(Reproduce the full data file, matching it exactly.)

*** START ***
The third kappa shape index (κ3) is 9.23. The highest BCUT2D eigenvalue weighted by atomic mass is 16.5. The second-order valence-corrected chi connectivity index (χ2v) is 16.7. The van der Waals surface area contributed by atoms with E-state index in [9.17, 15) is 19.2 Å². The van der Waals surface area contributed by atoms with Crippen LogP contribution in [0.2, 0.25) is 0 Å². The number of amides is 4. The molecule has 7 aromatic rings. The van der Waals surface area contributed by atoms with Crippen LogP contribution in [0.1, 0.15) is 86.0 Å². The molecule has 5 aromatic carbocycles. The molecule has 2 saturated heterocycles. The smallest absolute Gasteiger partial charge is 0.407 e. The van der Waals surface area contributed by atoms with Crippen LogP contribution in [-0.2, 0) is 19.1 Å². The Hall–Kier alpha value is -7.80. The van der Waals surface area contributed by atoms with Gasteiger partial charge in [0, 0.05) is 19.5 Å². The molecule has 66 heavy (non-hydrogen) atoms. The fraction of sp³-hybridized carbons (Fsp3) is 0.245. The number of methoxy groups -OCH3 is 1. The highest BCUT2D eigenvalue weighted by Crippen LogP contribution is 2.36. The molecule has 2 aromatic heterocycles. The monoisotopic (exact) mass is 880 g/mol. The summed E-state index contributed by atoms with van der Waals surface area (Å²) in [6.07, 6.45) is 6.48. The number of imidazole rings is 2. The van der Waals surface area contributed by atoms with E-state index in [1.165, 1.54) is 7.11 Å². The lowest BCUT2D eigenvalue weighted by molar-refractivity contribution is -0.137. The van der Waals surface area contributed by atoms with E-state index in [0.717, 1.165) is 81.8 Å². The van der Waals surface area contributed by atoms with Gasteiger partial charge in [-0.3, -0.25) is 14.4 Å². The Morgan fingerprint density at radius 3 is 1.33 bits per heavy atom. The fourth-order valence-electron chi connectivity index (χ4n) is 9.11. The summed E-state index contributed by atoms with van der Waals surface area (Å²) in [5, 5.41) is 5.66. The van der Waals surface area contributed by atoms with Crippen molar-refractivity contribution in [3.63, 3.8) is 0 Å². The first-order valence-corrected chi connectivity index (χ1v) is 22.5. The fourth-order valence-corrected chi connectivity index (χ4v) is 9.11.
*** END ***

The third kappa shape index (κ3) is 9.23. The highest BCUT2D eigenvalue weighted by atomic mass is 16.5. The second-order valence-corrected chi connectivity index (χ2v) is 16.7. The van der Waals surface area contributed by atoms with E-state index in [9.17, 15) is 19.2 Å². The van der Waals surface area contributed by atoms with Crippen LogP contribution in [0.2, 0.25) is 0 Å². The number of amides is 4. The molecule has 7 aromatic rings. The van der Waals surface area contributed by atoms with Crippen LogP contribution in [0.1, 0.15) is 86.0 Å². The molecule has 5 aromatic carbocycles. The molecule has 2 saturated heterocycles. The smallest absolute Gasteiger partial charge is 0.407 e. The van der Waals surface area contributed by atoms with Crippen LogP contribution in [-0.2, 0) is 19.1 Å². The Hall–Kier alpha value is -7.80. The van der Waals surface area contributed by atoms with Gasteiger partial charge in [0, 0.05) is 19.5 Å². The molecule has 66 heavy (non-hydrogen) atoms. The fraction of sp³-hybridized carbons (Fsp3) is 0.245. The number of methoxy groups -OCH3 is 1. The highest BCUT2D eigenvalue weighted by Crippen LogP contribution is 2.36. The molecule has 2 aromatic heterocycles. The monoisotopic (exact) mass is 880 g/mol. The summed E-state index contributed by atoms with van der Waals surface area (Å²) in [6.07, 6.45) is 6.48. The number of imidazole rings is 2. The van der Waals surface area contributed by atoms with E-state index in [1.165, 1.54) is 7.11 Å². The lowest BCUT2D eigenvalue weighted by molar-refractivity contribution is -0.137. The van der Waals surface area contributed by atoms with E-state index in [0.717, 1.165) is 81.8 Å². The van der Waals surface area contributed by atoms with Gasteiger partial charge in [-0.3, -0.25) is 14.4 Å². The Morgan fingerprint density at radius 3 is 1.33 bits per heavy atom. The fourth-order valence-electron chi connectivity index (χ4n) is 9.11. The summed E-state index contributed by atoms with van der Waals surface area (Å²) in [5, 5.41) is 5.66. The van der Waals surface area contributed by atoms with Crippen molar-refractivity contribution in [3.63, 3.8) is 0 Å². The first-order valence-corrected chi connectivity index (χ1v) is 22.5. The fourth-order valence-corrected chi connectivity index (χ4v) is 9.11.